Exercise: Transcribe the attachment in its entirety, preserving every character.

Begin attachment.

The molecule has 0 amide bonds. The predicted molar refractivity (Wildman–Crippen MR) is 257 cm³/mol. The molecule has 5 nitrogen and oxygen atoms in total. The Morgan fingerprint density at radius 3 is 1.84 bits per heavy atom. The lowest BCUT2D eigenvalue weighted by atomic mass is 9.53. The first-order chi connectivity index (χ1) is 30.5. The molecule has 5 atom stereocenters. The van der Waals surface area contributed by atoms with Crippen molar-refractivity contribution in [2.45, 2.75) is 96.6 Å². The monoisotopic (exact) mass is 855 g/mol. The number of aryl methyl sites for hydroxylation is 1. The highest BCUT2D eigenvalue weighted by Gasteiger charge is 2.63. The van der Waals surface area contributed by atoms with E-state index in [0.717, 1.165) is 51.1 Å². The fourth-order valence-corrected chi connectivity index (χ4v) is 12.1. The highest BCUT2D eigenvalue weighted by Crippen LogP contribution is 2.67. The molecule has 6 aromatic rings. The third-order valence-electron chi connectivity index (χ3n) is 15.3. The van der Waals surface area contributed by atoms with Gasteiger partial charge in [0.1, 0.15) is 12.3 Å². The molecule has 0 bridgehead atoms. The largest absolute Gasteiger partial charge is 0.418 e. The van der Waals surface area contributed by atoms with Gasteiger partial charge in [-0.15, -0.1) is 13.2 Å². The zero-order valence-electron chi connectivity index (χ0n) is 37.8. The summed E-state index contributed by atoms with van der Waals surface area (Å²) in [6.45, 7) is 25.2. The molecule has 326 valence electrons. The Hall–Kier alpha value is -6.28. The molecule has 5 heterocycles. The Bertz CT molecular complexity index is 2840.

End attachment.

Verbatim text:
The molecule has 0 amide bonds. The predicted molar refractivity (Wildman–Crippen MR) is 257 cm³/mol. The molecule has 5 nitrogen and oxygen atoms in total. The Morgan fingerprint density at radius 3 is 1.84 bits per heavy atom. The lowest BCUT2D eigenvalue weighted by atomic mass is 9.53. The first-order chi connectivity index (χ1) is 30.5. The molecule has 5 atom stereocenters. The van der Waals surface area contributed by atoms with Crippen molar-refractivity contribution in [2.45, 2.75) is 96.6 Å². The monoisotopic (exact) mass is 855 g/mol. The number of aryl methyl sites for hydroxylation is 1. The highest BCUT2D eigenvalue weighted by Gasteiger charge is 2.63. The van der Waals surface area contributed by atoms with E-state index in [0.717, 1.165) is 51.1 Å². The fourth-order valence-corrected chi connectivity index (χ4v) is 12.1. The highest BCUT2D eigenvalue weighted by Crippen LogP contribution is 2.67. The molecule has 6 aromatic rings. The third-order valence-electron chi connectivity index (χ3n) is 15.3. The van der Waals surface area contributed by atoms with Gasteiger partial charge in [0.1, 0.15) is 12.3 Å². The molecule has 0 bridgehead atoms. The largest absolute Gasteiger partial charge is 0.418 e. The van der Waals surface area contributed by atoms with Gasteiger partial charge in [-0.15, -0.1) is 13.2 Å². The zero-order valence-electron chi connectivity index (χ0n) is 37.8. The summed E-state index contributed by atoms with van der Waals surface area (Å²) in [6.45, 7) is 25.2. The molecule has 326 valence electrons. The Hall–Kier alpha value is -6.28. The molecule has 5 heterocycles. The Bertz CT molecular complexity index is 2840.